Springsteen isn’t the only rock star who understands that facing mortality may increase productivity. Years prior to the death of rock legend David Crosby, he joked he did not have long to live. Yet, he lived to 81, and his final decade was his most productive, touring and releasing five studio albums. Rock guitarist Wilko Johnson, formerly of the band Dr. Feelgood, told the BBC he felt “vividly alive,” experiencing a sense of euphoria after being diagnosed with stomach cancer. Johnson refused chemotherapy despite being given only eight or nine months to live without treatment.
In South Korea, some companies are using mock funerals as a way to combat employee depression and increase productivity. (South Korea has consistently had one of the highest suicide rates in the world.) After the employees emerge from wooden coffins in their pretend funerals, they allegedly have a better outlook on life and work now that they have glimpsed the alternative.
I’m always reminded of the relationship between mortality and productivity whenever I encounter people who have a “bucket list” — a list of activities to do before dying — that is, before “kicking the bucket.” People on a mission to complete their bucket list are not necessarily terminally ill; a sizable percentage realize time is precious and they had better get moving.
I recently turned 69. I’m in relatively good health, although I only have fifteen years to live statistically. A couple of years ago, I began to feel pressure — entirely self-imposed — to produce and accomplish more things. Instead of a bucket list, I began carefully weighing my priorities. I became more cognizant of my decisions. I knew that my choices mattered now more than ever. I banished certain activities I considered futile or non-essential, such as collecting CDs and wine. I stored my music digitally, stopped drinking alcohol, and sold my wine collection.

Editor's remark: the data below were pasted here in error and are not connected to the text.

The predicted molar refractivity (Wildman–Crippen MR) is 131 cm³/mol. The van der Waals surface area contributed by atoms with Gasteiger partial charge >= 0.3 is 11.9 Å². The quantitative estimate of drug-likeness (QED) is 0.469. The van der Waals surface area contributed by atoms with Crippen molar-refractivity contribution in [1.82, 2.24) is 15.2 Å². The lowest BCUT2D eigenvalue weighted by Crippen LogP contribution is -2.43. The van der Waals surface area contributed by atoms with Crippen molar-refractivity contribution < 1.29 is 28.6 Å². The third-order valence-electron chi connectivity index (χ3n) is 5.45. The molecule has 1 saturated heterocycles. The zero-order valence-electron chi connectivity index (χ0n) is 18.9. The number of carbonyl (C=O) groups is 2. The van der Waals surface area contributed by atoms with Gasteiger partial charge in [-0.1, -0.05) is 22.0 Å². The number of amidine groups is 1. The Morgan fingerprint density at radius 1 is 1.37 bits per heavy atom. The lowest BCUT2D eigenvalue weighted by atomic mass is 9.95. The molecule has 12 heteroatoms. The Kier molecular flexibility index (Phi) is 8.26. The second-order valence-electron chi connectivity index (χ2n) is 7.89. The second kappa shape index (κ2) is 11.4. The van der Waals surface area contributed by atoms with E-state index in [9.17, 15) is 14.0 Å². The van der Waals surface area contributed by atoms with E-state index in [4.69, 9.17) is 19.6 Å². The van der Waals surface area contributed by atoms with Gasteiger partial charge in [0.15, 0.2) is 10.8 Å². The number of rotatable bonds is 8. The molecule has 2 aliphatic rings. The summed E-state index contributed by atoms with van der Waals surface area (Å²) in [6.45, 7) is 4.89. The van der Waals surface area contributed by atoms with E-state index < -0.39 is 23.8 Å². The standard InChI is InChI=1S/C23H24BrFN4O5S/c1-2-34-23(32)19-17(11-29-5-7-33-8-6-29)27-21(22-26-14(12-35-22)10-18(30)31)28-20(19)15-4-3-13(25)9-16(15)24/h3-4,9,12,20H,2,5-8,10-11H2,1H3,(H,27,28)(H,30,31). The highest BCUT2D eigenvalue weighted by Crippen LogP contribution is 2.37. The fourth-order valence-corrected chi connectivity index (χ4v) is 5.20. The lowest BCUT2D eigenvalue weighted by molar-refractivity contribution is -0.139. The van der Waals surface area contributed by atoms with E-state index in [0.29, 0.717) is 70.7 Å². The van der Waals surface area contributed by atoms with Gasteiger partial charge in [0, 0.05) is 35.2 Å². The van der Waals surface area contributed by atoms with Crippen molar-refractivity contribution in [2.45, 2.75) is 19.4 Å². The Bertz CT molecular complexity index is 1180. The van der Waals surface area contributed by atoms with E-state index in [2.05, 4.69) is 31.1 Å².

Most of my output has been in the form of writing — about 70 essays and op-eds published online at various websites since 2019. I feel engaged, and my mind is active when I write. It’s the best way I know to impart advice to younger health care professionals without a formal mentoring relationship. Drawing from my experience and publishing essays is how I pay it forward while expressing gratitude to those who have mentored me.
With aging comes the reality that I’m less mobile, which is another reason I’ve gravitated toward writing — it’s a sedentary activity. Still, I travel to see my children and grandchildren, including two yearly trips to Hawaii. Family relationships top the bucket list for the majority of baby boomers. I agree that family is the most important area to focus on. You could say that family has become my raison d’etre.
Ten years ago, The Rolling Stones named their tour 50 & Counting, which was not an exaggeration, considering “The World’s Greatest Rock and Roll Band” is still going strong even after weathering the loss of drummer Charlie Watts. So, above all, I ask that the good Lord continues to “shine a light” on me. And now that I’m a half-decade past 64, I also ask that people still need me and feed me.
Arthur Lazarus is a former Doximity Fellow, a member of the editorial board of the American Association for Physician Leadership, and an adjunct professor of psychiatry at the Lewis Katz School of Medicine at Temple University in Philadelphia, PA. His forthcoming book is titled Every Story Counts: Exploring Contemporary Practice Through Narrative Medicine.